Mary Tidlund opens her photo album and points to a picture of a simple schoolhouse dwarfed by the thick foliage of Ecuador’s jungle.
“It has only one room. They even line the desks up outside for some of the classes,” the former oilpatch executive recently told Grade 3 students at Calgary’s Waldorf School. The class exchanges letters with the South American pupils.
“They love getting your notes, and today I have brought you a gift they made,” Tidlund says, holding up a clay bird.
Caring, sharing and giving — it’s the philosophy of the Mary A. Tidlund Charitable Foundation which financially supports and participates in medical and literacy programs in developing countries. It also co-ordinates a pen pal program between children in Calgary and South America.
“We make a point of going where no one else wants to go,” says Tidlund, who laughs in disbelief when explaining the primitive conditions under which she has worked.
“It’s chaos at times. There’s no electricity, so you’re working with equipment that has to be powered by generator or battery. There are babies crying. People are lined up at your door before you even open.”
And then there are the snakes and insects that share her sleeping quarters. “But when you’ve helped someone, and see that light in their eye, it makes everything worthwhile,” Tidlund says.
The jungles of Peru and Ecuador are a long way from the corporate boardrooms Tidlund once toiled in as an oilpatch executive.
Graduating with a science degree in geography from the University of Calgary in 1980, Tidlund spent the next five years as a negotiating landman with PanCanadian Petroleum.
In 1989, she co-founded Williston Wildcatters Oil Corp., a junior oil and gas exploration company, and one of the first companies in Canada to conduct horizontal drilling. In five years, Wildcatters grew from a private to public company traded on the Toronto Stock Exchange. It was once valued at $35 million.
Based out of the tiny town of Arcola in southeastern Saskatchewan, Tidlund and her partners refurbished many of the town’s historic buildings, turning the space into the company’s offices, as well as a clothing store, art gallery and restaurant. The company employed more than 250 people, most of them hired locally.
In 1993, she received a national entrepreneurial award for her impact on a local community. That same year, she was also an Alberta regional finalist in the Canadian Women Entrepreneur Awards.
“It all comes from my belief that you should give something back,” says Tidlund, who was adopted at age seven and raised with three other adopted children by parents that fostered at least 40 other children.
“I guess that’s where my sense of caring came from. It was all around me.” Williston Wildcatters eventually ran into trouble. It made the mistake of combining exploration with oilfield services, Tidlund says. Because oil and gas companies keep their drilling information secret, few wanted to hire Wildcatters’ service side, fearing the exploration arm of the company would take advantage of the information.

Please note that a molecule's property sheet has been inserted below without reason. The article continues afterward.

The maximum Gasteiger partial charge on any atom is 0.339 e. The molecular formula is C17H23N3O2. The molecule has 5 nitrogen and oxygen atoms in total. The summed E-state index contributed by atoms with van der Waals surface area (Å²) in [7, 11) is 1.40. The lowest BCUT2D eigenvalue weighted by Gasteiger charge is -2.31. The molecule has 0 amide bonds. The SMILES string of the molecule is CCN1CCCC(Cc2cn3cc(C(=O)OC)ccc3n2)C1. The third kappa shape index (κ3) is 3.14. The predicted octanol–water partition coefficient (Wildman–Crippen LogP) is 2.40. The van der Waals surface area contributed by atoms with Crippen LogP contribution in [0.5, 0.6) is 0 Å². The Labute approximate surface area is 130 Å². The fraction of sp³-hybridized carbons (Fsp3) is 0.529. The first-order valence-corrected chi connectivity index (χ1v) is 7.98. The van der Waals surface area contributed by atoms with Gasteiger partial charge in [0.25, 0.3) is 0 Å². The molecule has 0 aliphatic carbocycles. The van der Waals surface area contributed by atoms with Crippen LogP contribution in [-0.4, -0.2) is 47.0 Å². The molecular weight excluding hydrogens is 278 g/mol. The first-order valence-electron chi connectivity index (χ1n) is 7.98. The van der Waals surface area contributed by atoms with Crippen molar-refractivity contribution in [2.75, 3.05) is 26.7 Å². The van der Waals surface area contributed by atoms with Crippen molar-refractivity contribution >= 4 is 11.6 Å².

Williston Wildcatters went bankrupt, but it opened the door to another adventure.
She sought solace while trekking in Bhutan and Nepal, and she also discovered how far $10,000 could go in a developing nation.
So, in 1998, she formed her public foundation as a way to help others. She takes no income from the foundation, instead choosing to live off stock market investments.
Relying on fund-raisers as well as individual and corporate donations, the foundation in its first year raised $25,000 in cash, services and supplies. It has participated in a joint project with Operation Eyesight in northern India, assisting with cataract operations and intraocular lens implantations.
Thousands of children and adults have been treated in Peru and Ecuador, where Tidlund travels with a foundation doctor, working closely with local doctors, dentists and nurses.
Patients are treated for malnutrition, stomach disorders caused by parasites, respiratory ailments, malaria and tuberculosis.
Tidlund’s helping hand also extends to the needy in her hometown Calgary, where the foundation has cooked and served meals for the homeless at the Mustard Seed Street Ministry. Last October, Tidlund received the Black Achievement Award for Humanitarianism in Alberta.
She knocks on corporate doors, urging the CEOs she once lunched with to share their wealth.“But it’s not just enough to give money,” she says. “You have to make sure the right people get it. And you have to know how it is being used.”
Literacy is also a gift she is attempting to pass along. “A lot of the people don’t know how to read so I have to draw them pictures to explain things.”
“There’s so much culture shock when you go there,” she says. “And then there is culture shock when I come home again.”